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  1. Divine Right and Democracy: An Anthology of Political Writing in Stuart England.David Wootton - 2003 - Hackett Publishing Company.
    The seventeenth century was England’s century of revolution, an era in which the nation witnessed protracted civil wars, the execution of a king, and the declaration of a short-lived republic. During this period of revolutionary crisis, political writers of all persuasions hoped to shape the outcome of events by the force of their arguments. To read the major political theorists of Stuart England is to be plunged into a world in which many of our modern conceptions of political rights and (...)
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  2. Hume's ''Of Miracles'': Probability and Irreligion'.David Wootton - 1990 - In M. A. Stewart (ed.), Studies in the Philosophy of the Scottish Enlightenment. Oxford University Press. pp. 191--229.
     
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  3.  5
    Meaning and Context: Quentin Skinner and His Critics. [REVIEW]David Wootton - 1992 - Noûs 26 (3):377-379.
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  4. David Hume: "The Historian".David Wootton - 2009 - In David Fate Norton & Jacqueline Anne Taylor (eds.), The Cambridge Companion to Hume. Cambridge University Press. pp. 281--312.
     
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  5.  35
    Helvetius: From Radical Enlightenment to Revolution.David Wootton - 2000 - Political Theory 28 (3):307-336.
    It is a remarkable fact that of all the ideas and aspirations which led up to the Revolution the concept and desire of political liberty, in the full sense of the term, were the last to emerge, as they were also the first to pass away. Alexis de Tocqueville.
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  6.  1
    Narrative, Irony, and Faith in Gibbon's Decline and Fall.David Wootton - 1994 - History and Theory 33 (4):77-105.
    This article is divided into three sections. The first argues that the significance of David Hume's History of England as an inspiration for Gibbon's Decline and Fall has been underestimated, and that Momigliano's famous account of Gibbon's originality needs to be adapted to take account of the fact that Gibbon was, in effect, a disciple of Hume. Hume and Gibbon, I argue, shaped our modern understanding of "history" by producing narratives rather than annals, encyclopedias, or commentaries. Moreover, they made history (...)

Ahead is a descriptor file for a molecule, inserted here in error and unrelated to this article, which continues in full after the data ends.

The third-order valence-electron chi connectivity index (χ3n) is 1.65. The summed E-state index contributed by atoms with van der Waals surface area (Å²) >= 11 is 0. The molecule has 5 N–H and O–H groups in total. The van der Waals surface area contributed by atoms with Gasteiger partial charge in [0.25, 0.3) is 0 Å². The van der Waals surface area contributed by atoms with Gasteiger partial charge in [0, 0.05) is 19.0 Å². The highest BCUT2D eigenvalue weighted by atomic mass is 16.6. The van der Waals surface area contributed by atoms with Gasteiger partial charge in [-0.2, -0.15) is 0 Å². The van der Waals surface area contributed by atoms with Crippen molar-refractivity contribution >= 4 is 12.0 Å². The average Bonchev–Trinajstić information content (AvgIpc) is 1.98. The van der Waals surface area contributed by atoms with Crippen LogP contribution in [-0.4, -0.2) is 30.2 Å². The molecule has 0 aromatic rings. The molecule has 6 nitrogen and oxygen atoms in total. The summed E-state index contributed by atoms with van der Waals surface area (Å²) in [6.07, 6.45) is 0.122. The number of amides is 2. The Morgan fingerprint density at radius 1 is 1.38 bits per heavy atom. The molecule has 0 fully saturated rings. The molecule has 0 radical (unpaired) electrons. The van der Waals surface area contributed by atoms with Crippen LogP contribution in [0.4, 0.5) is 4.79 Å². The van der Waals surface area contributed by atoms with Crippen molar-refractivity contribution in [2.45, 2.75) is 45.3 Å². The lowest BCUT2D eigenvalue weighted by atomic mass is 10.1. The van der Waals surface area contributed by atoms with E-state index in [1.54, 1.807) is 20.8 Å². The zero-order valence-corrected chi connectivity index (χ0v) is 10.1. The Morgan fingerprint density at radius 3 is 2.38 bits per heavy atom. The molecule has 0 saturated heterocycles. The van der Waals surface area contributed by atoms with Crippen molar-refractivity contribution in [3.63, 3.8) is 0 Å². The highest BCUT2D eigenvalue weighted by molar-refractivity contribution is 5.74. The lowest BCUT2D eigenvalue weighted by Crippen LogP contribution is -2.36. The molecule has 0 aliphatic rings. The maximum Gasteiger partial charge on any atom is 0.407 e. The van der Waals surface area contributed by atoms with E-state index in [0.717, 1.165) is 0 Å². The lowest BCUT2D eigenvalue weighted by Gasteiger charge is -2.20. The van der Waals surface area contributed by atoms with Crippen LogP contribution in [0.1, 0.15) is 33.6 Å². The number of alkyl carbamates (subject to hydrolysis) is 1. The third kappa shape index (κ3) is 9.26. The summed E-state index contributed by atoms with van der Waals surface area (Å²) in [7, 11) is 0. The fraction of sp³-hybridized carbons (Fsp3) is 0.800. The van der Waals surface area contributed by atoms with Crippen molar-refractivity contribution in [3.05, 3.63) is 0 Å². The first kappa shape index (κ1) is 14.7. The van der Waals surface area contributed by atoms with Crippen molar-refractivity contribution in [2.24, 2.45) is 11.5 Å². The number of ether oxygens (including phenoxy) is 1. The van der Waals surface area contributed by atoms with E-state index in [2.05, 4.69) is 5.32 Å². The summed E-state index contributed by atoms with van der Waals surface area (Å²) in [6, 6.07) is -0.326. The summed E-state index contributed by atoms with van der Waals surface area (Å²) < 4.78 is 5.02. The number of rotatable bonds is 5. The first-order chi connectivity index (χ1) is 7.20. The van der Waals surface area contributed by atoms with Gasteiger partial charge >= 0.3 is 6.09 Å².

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  7. The Coming of the Book: The Impact of Printing, 1450-1800.Lucien Febvre, Henri-Jean Martin, David Gerard, Geoffrey Nowell-Smith & David Wootton - 1978 - Science and Society 42 (1):119-120.
     
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  8. Utopia: With Erasmus's "The Sileni of Alcibiades".Thomas More & David Wootton - 1999 - Utopian Studies 10 (2):297-300.
  9. Candide and Related Texts.David Wootton - 2001 - Utopian Studies 12 (2):394-395.
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    Deities, Devils, and Dams: Elizabeth I, Dover Harbour and the Family of Love.David Wootton - 2009 - In Proceedings of the British Academy, Volume 162, 2008 Lectures. pp. 45.
    This lecture presents the text of the speech about Elizabeth I Queen of England delivered by the author at the 2008 Raleigh Lecture on History held at the British Academy. It explores the religious movement called the Family of Love and discusses Sir Walter Raleigh's knowledge about the discourse on Dover Harbour, which was later spuriously attributed to him. The lecture provides an excerpt and interpretation of Queen Elizabeth's poem titled On Monsieur's Departure.
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  11. John Donnes Religion of Love.David Wootton - 2005 - In John Hedley Brooke & Ian Maclean (eds.), Heterodoxy in Early Modern Science and Religion. Oxford University Press.
     
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  12. Locke: Political Writings.David Wootton (ed.) - 2003 - Hackett Publishing Company.
    John Locke's _Second Treatise of Government_ is perhaps the key founding liberal text. _A Letter Concerning Toleration_, written in 1685, is a classic defense of religious freedom. Yet many of Locke's other writings--not least the Constitutions of Carolina, which he helped draft--are almost defiantly anti-liberal in outlook. This comprehensive collection brings together the main published works with the most important surviving evidence from among Locke’s papers relating to his political philosophy. David Wootton's wide-ranging and scholarly Introduction sets the writings in (...)
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  13. Modern Political Thought: Readings From Machiavelli to Nietzsche.David Wootton (ed.) - 2008 - Hackett Publishing Company.
    The second edition of David Wootton's Modern Political Thought: Readings from Machiavelli to Nietzsche offers a new unit on modern constitutionalism with selections from Hume, Montesquieu, the Federalist, and Constant. In addition to a new essay by Wootton, this unit features his new translation of Constant's 1819 essay "On Ancient and Modern Liberty". Other changes include expanded selections from Machiavelli's Discourses on Livy and a new Hegel selection, all of which strengthen an already excellent anthology.
     
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  14. Pierre Bayle, Libertine?David Wootton - 1997 - In M. A. Stewart (ed.), Studies in Seventeenth-Century European Philosophy. Clarendon Press.
     
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